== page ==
In 2007, Lucio’s family called 911 after they said Mariah was found unresponsive at their Harlingen apartment, court records show. The toddler wasn’t breathing, and her body was covered with bruises and what police believed to be a bite mark. An X-ray revealed her arm had recently been broken.

The medical examiner concluded that Mariah was severely beaten and ruled her death a homicide caused by blunt force head trauma. At least one other pathologist who has examined the evidence since disagrees with the definitive finding of abuse and homicide.

Police focused on Lucio as the primary suspect since they believed she was most often alone with the child. She and her other children told police that the toddler had fallen down the stairs at their apartment a couple of days earlier. At first, Mariah seemed fine, Lucio said, but over time she became lethargic and would not eat.

For hours during a late-night interrogation on the day her child died, Lucio repeatedly insisted that she did not hurt Mariah or any of her 12 children. But after about three hours of police accusations, Lucio admitted, when prompted by police, to spanking and biting Mariah. She said she guessed she spanked Mariah out of frustration, a word police repeatedly suggested to her, though she continued to deny any involvement in a head injury.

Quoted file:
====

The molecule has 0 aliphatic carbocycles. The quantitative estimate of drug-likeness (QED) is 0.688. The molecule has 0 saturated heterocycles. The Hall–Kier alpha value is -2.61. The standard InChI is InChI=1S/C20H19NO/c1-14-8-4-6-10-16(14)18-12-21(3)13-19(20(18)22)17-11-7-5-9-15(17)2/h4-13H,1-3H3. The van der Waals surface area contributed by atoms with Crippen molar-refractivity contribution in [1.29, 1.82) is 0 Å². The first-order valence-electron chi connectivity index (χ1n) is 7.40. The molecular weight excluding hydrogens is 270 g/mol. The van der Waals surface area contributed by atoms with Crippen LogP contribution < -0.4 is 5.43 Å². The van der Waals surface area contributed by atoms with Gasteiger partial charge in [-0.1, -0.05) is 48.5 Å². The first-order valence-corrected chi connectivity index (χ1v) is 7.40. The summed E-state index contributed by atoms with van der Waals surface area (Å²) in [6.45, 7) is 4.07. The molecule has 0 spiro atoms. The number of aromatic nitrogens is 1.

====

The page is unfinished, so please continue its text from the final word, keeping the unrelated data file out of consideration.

“What do you want me to say? I’m responsible for it,” Lucio said when a Texas Ranger pushed her on the apparent bite mark on Mariah’s back.

The admissions to child abuse, which Lucio has since recanted, were the main evidence presented at trial, where jurors found she was guilty of capital murder and worthy of a death sentence. Lucio’s advocates have since condemned the trial judge for not letting the jury hear critical testimony from mental health professionals that could have explained why Lucio, a longtime victim of sexual abuse and domestic violence, would falsely confess.

Texas’ highest criminal court sent Lucio’s case back to her trial court to weigh multiple questions. Lucio’s latest appeal argued false evidence from the state — largely that jurors heard a Texas Ranger testify he could tell by Lucio’s demeanor in her interrogation that she was guilty, and the medical examiner’s definitive conclusions that Mariah’s injuries were from child abuse — swayed the jury to wrongly convict Lucio. Her attorneys also argue new scientific evidence has debunked claims made at trial that definitively established the marks on Mariah’s back were from a bite. They said science also now shows Lucio would be very likely to falsely confess.